IN THIS ARTICLE
Asset Processor Interface
Asset Processor launches with Open 3D Engine (O3DE) and runs as a background process. It monitors scan directories and creates and manages the job queue for asset processing jobs. With Asset Processor, you can see the results of asset processing jobs and troubleshoot asset processing issues. To view the Asset Processor interface, right-click the Asset Processor icon in the system tray and select Show.
Asset Processor interface
The Asset Processor UI has several tabs you can use to view the status of asset processing jobs, and get details about specific jobs and assets.
- A: The status line in the upper left displays information about process activity, including the number of active jobs and remaining jobs.
- B: Performance metrics are displayed in the upper right including the time spent on the last scan, the time spent on the last analysis, and the time spent processing assets.
- C: Choose the help icon to visit this documentation.
- D: The project, engine root, and the port used by Asset Processor to communicate with other processes are displayed below the status line.
- E: The buttons on the left select the tab to display in the Asset Processor UI. Refer to Asset Processor tabs below for more information.
- F: The information Asset Processor displays is dependent on the selected Asset Processor tab. Refer to Asset Processor tabs below for more information.
Asset Processor tabs
The buttons on the left of the Asset Processor Interface (labeled E in the Asset Processor UI image above) select which tab to display (labeled F in the Asset Processor UI image above).
In the Jobs tab, the Asset Status pane displays the complete list of asset process jobs, the status of the jobs, and job details including completion time, deployment platform, job key (the descriptive name of the job), and last processing job duration. The Event Log Details pane displays the event log details for the asset selected in the Asset Status pane.
Jobs for critical assets are processed before non-critical assets. Critical assets are required so that the engine can function and are marked as critical by their Asset Builders.
Asset processor supports job escalation for assets that are referenced before they have been processed. When you first launch O3DE Editor, it waits until all critical assets have processed, then O3DE Editor opens. Asset Processor continues processing non-critical assets in the background. If your interactions with O3DE Editor reference an asset that has not been processed, the job for the referenced asset is escalated so that the asset can be processed and loaded quickly.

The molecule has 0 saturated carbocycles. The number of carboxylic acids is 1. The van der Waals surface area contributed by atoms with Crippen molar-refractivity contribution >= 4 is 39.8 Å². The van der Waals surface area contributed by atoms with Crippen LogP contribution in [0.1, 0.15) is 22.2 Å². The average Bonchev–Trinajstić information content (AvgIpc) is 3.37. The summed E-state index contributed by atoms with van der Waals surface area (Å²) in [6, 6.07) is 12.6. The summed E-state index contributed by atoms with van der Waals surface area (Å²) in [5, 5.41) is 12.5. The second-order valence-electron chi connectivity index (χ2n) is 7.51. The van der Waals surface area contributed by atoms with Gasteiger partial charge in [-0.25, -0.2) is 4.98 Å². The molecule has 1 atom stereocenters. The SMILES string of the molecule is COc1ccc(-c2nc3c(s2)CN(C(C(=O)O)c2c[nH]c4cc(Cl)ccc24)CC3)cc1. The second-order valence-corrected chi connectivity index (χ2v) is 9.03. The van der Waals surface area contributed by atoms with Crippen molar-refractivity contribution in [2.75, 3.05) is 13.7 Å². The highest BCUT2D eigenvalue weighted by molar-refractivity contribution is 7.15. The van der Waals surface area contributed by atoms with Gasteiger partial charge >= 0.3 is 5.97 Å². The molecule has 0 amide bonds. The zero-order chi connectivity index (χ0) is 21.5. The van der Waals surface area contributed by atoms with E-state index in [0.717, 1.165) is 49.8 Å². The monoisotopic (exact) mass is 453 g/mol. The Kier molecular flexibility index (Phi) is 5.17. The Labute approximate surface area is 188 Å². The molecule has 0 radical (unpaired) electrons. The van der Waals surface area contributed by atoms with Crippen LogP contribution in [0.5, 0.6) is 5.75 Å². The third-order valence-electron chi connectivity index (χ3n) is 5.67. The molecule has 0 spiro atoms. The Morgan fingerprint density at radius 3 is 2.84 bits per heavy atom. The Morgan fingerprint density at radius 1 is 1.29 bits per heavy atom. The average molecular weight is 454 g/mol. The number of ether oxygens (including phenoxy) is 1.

The Asset Status list can be sorted by status, source asset path, completion time, deployment platform, job key, or the processing time. Right-click any list item to access the source or the product asset, or view the logs for the process job.
Jobs in the Asset Status list display the statuses below:
- Pending - The job has been created, but has not run.
- Processing - The job is in progress.
- Completed - Warning - The job has completed but has emitted a warning.
- Completed - Error - The job has completed and has emitted an error.
- Completed - The job has completed successfully with no warnings, errors, or failures.
- Failed - The job has failed and has emitted a failure.
It’s possible for a job to emit a combination of warnings, errors, and failures.
Completed with warnings produces a valid product asset, but might have some data substituted. Suppose a job is processing a
.fbx file that produces several mesh product assets, and that a
.assetinfo sidecar file specifies to process the meshes with custom normals. If the meshes in the
.fbx file do not have custom normals, the Asset Builder generates normals instead. Valid product assets are produced, but several warnings are emitted because custom normals could not be found for the mesh assets.
Completed with errors produces a product asset but it may not be valid for all use cases, such as having incomplete data. Errors happen when data required for the product asset is missing or cannot be produced. Using the example above, suppose the
.assetinfo specifies tangents should be generated for the mesh product assets, but the Asset Builder fails to produce the tangents. The end result is a valid product asset that does not contain all the requested data.
Failed jobs do not produce a product asset.
What is considered a log message, warning, error, and failure, and how the system handles these is up to each builder’s author. Our guidance is:
- Print a log message for anything that will be useful as a bread crumb for tracking down problems later, for both the content creator or the builder author.
- Emit a warning if something is wrong but it can mostly be handled, and the output your builder can generate is reasonably close to what the content creator intended.